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Issue 1, 1999

The Mesolithic Habitation Complexes in The Balkans and Danube Basin


by Dr. Vasile Boroneant

Citation:
Dr. Vasile Boroneant, The Mesolithic Habitation Complexes in The Balkans and Danube Basin, Living
Past, 1, 1999, URL: http://www.cimec.ro/livingpast/mesolithic.htm

Table of contents
•Introduction •Geographical Environment •Ways of penetration. Areas of diffusion •Considerations on the
general evolution of the Epi-palaeolithic/Mesolithic in the area •The succession of the three complexes in
the Iron Gates region •The final Epi-Gravettian. The Proto-Clisurean •Late Epi-Gravettian. Clisurean
(Romanello Azillian) •The Schela Cladovei-Lepenski Vir cultural complex •Chronological list of the
excavated sites Subzone I. Danube Gorge (Bazias-Gura Vaii) •Conclusions for subzone I •Conclusions for
Subzone II. Wide open valley landscape •The Art of Epipalaeolithic/Mesolithic in the South-West of
Romania •Bibliography

Introduction

The social and historical conditions that occurred immediately after the second world war in this part of
the continent, caused a weak support and interest towards the research in the archaeological field of
Mesolithic complexes, in what concerned both the scientific and museum exploitation of the discoveries,
and their integration into the European circuit. This was also due to their character, more special and more
diverse than of the ones in the west-central and northern parts of Europe, and a lot more similar to the
ones in Anatolia and the Near East. This is why we consider extremely appropriate the organisers'
proposal of discussing this matter at the Meetings of the XIII Congress of the International Union For
Prehistorical and Protohistorical Sciences (UISPP) at Forli, Italy. Therefore, we shall refer less to the
general problems of the Balkanic Mesolithic complexes and more to the relationships between the
Romanian and Balkanic areas, of course, only at the extent that the length of this paper will allow us.

1. Geographical Environment

The analysis of the geographical environment where the human society developed during the Mesolithic
age shows us that there were three main regions where the process took place:

•The Peri-Mediterranean area - covering the insular part and the coast of Greece, of Albania and of the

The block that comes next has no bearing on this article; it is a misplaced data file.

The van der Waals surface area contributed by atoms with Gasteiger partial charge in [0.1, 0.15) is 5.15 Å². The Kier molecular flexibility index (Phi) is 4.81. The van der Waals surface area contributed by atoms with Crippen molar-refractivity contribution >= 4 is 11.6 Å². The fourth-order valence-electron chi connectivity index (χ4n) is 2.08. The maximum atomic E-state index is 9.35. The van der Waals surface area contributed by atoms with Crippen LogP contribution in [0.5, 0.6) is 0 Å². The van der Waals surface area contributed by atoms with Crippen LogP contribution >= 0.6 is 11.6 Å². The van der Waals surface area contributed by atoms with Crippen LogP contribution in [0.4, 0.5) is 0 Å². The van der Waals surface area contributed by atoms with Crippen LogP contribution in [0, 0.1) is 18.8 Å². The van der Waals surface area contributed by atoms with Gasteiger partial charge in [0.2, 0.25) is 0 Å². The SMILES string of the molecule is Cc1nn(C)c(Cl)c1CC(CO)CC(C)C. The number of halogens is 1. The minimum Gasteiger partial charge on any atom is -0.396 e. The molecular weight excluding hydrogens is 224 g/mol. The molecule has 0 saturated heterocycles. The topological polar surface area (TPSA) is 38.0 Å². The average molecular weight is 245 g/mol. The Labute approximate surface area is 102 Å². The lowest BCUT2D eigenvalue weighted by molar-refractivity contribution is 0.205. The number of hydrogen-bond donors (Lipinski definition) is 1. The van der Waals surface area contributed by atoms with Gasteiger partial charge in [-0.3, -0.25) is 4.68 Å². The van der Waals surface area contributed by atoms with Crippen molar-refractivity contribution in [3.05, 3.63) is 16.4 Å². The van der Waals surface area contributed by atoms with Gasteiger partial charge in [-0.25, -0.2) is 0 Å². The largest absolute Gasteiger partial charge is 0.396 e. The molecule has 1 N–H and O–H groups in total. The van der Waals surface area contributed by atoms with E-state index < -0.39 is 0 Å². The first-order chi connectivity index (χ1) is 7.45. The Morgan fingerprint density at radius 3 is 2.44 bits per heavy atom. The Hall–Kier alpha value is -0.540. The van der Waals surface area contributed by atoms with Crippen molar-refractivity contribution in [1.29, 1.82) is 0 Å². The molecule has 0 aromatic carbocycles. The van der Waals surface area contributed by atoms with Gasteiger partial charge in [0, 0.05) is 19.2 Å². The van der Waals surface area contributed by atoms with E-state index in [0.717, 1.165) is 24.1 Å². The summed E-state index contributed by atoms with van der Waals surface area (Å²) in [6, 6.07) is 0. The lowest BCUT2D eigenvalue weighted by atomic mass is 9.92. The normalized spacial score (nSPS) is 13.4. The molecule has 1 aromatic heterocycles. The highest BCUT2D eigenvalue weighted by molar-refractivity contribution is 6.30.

countries of former Yugoslavia. •The Balkanic area, consisting of the mountainous peninsular region of
Bulgaria and Yugoslavia. This second area was separated from the third area, the area of Carpathians by
the Danube Gorge in the region of Iron Gates. •The eastern part of the Danube basin.

The entire Mesolithic evolution is closely connected to the extension of a warmer climate towards the
western, central and north-eastern Europe. The key for the real understanding of this process is (in what
concerns Romania and Yugoslavia) the Iron Gates region. This is the region housing the main part of the
discoveries. The Iron Gates had a mild Sub-Mediterranean climate, a rich economic potential, specific
flora and fauna, cultural and behavioural traditions, the shelter of a generous landscape, in a word, all that
the river had to offer.
2. Ways of penetration. Areas of diffusion

The elements of the cultural dynamics had three main areas of spreading, if we consider the historical
evolution:

•The sea coast - advancing through the western regions of the continent; •The corridor of the Danube
basin - the direction of diffusion pointing towards central and northern Europe; •The eastern part of the
Danube basin, having as direction of diffusion the central and eastern Europe; In this last case, the
phenomenon took place through the Prut, Siret and Dniester, all three being rivers tributary to the Danube.

The last two areas were connected through the genetic structure of the relief, having in between the
Carpathian mountains.

They all exploited the economic potentials and cultural traditions adding a particular colouring feature to
the process of development and diffusion of the specific lifestyle during the Mesolithic period. The
influence and the communication between the sea stream and the Danubian one took place through a
network of rivers flowing on the coast regions but also through the rivers tributary to the Danube, most of
them collected by Drava, Sava and Morava on the right side of the Danube, Tisa and Olt on the left one.

A short glance upon these directions of spreading shows that each of them had its own dynamics of
invention. This means that where favourable climate conditions, economic and human potentials existed,
the human communities changed from the state of hunter and gatherer to the one of harvester and then of
farmer, and from hunting animals to domesticating and breeding them. The change to a domestic
economy had as a consequence the sedentation, the birth of a rural agricultural community, while all the
other communities that did not fulfil the 'conditions' continued their old ways of living of hunting animals
and gathering food. The appearance and diffusion of these first 'germs' encouraged the generalisation of